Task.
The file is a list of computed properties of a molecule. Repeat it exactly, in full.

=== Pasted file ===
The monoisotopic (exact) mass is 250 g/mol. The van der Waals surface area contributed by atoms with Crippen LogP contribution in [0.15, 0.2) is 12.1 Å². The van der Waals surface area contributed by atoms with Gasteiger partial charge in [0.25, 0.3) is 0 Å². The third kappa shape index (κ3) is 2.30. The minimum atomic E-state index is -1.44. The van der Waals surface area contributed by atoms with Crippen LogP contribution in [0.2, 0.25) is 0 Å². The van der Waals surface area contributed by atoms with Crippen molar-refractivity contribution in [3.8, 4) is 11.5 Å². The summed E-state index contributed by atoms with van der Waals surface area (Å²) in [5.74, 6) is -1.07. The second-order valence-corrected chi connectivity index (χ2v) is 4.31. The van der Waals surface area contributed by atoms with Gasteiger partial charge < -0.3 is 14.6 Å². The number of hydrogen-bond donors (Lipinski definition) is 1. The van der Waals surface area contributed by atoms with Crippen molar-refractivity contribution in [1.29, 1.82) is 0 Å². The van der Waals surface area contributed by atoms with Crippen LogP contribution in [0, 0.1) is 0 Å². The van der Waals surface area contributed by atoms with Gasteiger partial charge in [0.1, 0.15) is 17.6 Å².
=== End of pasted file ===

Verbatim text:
The monoisotopic (exact) mass is 250 g/mol. The van der Waals surface area contributed by atoms with Crippen LogP contribution in [0.15, 0.2) is 12.1 Å². The van der Waals surface area contributed by atoms with Gasteiger partial charge in [0.25, 0.3) is 0 Å². The third kappa shape index (κ3) is 2.30. The minimum atomic E-state index is -1.44. The van der Waals surface area contributed by atoms with Crippen LogP contribution in [0.2, 0.25) is 0 Å². The van der Waals surface area contributed by atoms with Crippen molar-refractivity contribution in [3.8, 4) is 11.5 Å². The summed E-state index contributed by atoms with van der Waals surface area (Å²) in [5.74, 6) is -1.07. The second-order valence-corrected chi connectivity index (χ2v) is 4.31. The van der Waals surface area contributed by atoms with Gasteiger partial charge < -0.3 is 14.6 Å². The number of hydrogen-bond donors (Lipinski definition) is 1. The van der Waals surface area contributed by atoms with Crippen molar-refractivity contribution in [1.29, 1.82) is 0 Å². The van der Waals surface area contributed by atoms with Crippen LogP contribution in [0, 0.1) is 0 Å². The van der Waals surface area contributed by atoms with Gasteiger partial charge in [0.1, 0.15) is 17.6 Å².